We find unacceptable in others, that which we find
unacceptable about our selves. ~ Anon
In step #8 we get the opportunity to review our past relationships, what went wrong, what our part was, what we learned, and how we can make things better. A few years back, I decided to adopt a “Do Over G.O.D.”. Remember when we were kids, and the game did not go our way? We would holler “do over!” By embracing such a G.O.D., I can relax and realize that even if I screw things up, I will be given another shot at doing things in a healthier way the next time. Goodness knows, there will be many more chances to practice this program every day and every hour for the rest of my time in this human body.
The bottom line that I get out of this step is that there is a bit of bad in the best of us, and there is a bit of good in the worst of us. That feels so much better and more even handed than thinking the whole world is out to get me, or that people spend their nights laying there thinking of ways to foil my plans. During my spiritual journey, I ran into a guru who offered this challenge: to express Namaste to each person I met. Namaste means “the divine in me bows to the divine in you. I do not do this regularly. But, I do come away from situations that are harder to like, and ask, “what is the lesson this person is teaching me?” That helps. Find the good in others and yourself. Find the balance.
Before you speak, let your words pass through three gates: at the 1st gate, ask yourself: “Is it true?” At the 2nd gate, ask “Is it necessary?” At the 3rd gate ask “Is it kind?” ~ Sufi Saying
One of my sponsors, who eventually became a good friend says all the time, “speak your truth peacefully and quietly.” I have learned from her that most people shut out the “noise” of unwanted criticism, bossiness, judgmentalism, and harshness. It is probably to self-protect. I know when someone whispers, it is harder for me to hear, so I lean in more and pay more attention. We live in a society that loves to keep us thinking we are either too much or something or not enough of another. One can hardly get through a TV show without commercials telling us our bodies stink, we need medications to cope in life, our bank account or house is too small, and our pets need medication as well.
So, today is all about speaking the truth peacefully and quietly. The AA program teaches us to be honest in all of our affairs. It does not teach us to judge, harm, criticize, or push people around. My own business ends at the tip of my nose. There on outward is the responsibility of others. Thank goodness, there is a loving a merciful G.O.D., and it isn’t me. I do not have to fix anyone else but me. What a relief that is for me today. What a blessing that no one, no thing, and no event can knock me off my serenity boat but me. What a deal we have in AA.
Whenever you see darkness, there is an extraordinary opportunity
for the light to burn brighter. ~ Bono
Today was a hard one. I said goodbye to a fur friend named Sophie. Each time I lose a friend through death, it brings me back to HP, the universe, and what I came to believe through this program. I was proud card carrying agnostic when I came through the doors of AA. I had a great deal of anger toward religion, authority, and what I had been taught to fear, not love and trust. It took a loving and very patient sponsor to guide me into what I know and love today. We must remain teachable and flexible. We just do not know until we know.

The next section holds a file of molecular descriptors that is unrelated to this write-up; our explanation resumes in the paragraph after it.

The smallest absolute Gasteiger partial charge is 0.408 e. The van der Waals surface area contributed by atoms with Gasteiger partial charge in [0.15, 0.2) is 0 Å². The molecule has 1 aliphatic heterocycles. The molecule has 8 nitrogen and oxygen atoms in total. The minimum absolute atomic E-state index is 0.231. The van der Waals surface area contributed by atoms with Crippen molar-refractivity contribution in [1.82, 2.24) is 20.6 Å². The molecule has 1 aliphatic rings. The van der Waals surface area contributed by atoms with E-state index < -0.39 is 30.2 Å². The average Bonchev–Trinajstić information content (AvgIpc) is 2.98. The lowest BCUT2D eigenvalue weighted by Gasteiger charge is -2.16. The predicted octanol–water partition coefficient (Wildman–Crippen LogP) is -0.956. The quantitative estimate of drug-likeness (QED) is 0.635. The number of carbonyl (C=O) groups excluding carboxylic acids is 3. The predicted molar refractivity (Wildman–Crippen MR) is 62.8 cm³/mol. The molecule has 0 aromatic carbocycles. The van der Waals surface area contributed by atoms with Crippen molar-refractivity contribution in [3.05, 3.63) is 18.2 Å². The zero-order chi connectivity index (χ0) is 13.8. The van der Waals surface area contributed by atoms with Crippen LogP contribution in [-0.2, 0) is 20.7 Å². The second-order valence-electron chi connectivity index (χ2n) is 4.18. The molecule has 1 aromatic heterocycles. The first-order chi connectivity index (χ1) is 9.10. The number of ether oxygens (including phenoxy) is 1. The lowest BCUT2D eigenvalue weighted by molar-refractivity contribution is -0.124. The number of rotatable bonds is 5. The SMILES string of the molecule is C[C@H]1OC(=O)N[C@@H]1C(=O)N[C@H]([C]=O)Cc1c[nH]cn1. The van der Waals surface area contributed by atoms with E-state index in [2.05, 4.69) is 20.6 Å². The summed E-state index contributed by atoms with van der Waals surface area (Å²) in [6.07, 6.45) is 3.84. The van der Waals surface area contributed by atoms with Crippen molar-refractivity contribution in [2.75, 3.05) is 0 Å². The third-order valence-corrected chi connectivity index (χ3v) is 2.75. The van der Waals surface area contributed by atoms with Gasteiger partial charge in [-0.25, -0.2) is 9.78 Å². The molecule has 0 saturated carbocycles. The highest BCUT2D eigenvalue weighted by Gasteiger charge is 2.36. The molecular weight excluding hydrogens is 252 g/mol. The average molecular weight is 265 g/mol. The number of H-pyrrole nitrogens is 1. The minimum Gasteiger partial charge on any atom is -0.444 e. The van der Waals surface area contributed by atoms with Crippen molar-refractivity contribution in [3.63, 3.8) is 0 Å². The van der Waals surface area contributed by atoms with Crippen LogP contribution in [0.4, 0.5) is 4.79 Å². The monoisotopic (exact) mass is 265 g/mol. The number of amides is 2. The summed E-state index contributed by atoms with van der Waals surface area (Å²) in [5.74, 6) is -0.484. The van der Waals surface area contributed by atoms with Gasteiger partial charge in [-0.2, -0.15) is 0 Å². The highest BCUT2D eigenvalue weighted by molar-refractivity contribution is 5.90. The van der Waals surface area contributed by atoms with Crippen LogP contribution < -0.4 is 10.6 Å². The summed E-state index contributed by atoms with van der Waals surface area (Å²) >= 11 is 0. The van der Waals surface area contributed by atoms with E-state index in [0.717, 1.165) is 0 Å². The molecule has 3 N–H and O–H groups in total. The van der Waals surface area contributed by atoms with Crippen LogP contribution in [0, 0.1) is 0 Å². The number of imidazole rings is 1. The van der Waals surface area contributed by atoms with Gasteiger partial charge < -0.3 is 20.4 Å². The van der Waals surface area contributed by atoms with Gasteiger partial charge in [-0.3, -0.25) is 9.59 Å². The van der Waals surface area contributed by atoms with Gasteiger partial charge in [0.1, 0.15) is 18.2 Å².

What I know today, is there is a kitty heaven. I say the word know, because my conviction is there is a hereafter; not because it has ever been proven. Whatever works for each of us, is what works. I believe animals go into a hereafter where their jobs are to teach new ones how to handle their humans here on earth. This gives me peace. It makes sense to me and comforts me to feel as if death is not so much an ending, but a beginning. That AA says, “take what you like, and leave the rest” http://www.12step.org/references/ at the end of the meeting comes in very handy. AA and the program of recovery is as diverse as its members. I am glad Sophie could go out as peacefully as she lived. She taught me grace and dignity even in death. Let go and move on.
The best remedy for those who are afraid, lonely or unhappy is to go out side, somewhere where they can be quiet, alone with the heavens , nature, and God.
~ Anne Frank
When I was a kid, I found my mom out in the garden just hoeing away in a great flurry. She had been out there for hours and it was time to fix dinner. When I asked her what she was doing, she said, “free therapy!”. I instinctively understood why, as I was a fellow member of a very violent household. That stuck with my all these years. She new intuitively that she was powerless in the marriage and in my dad’s disease. She had what her parents had told her “made her bed”. But, she knew how to survive the onslaught. She knew how to thrive regardless.
One gift this program gave me (and there have been many) is that for ten years (until Alzheimers took her mind), we had become friends. She taught me all she knew of gardening and thriving regardless of circumstances. She taught me that nature provides, the universe is bigger than anything we humans can come up with, and that to be in harmony with nature and the universe, is the one way to inner peace. She has been gone 3 years now. This summer I am building a garden path of stepping stones and yellow and purple blooming ground cover with a wall of lilies, irises and hostas on either side of it in her memory. She would have appreciated the sentiment far greater than any material thing I could ever buy for her. Seek peace, pick up the tools of recovery and dig in.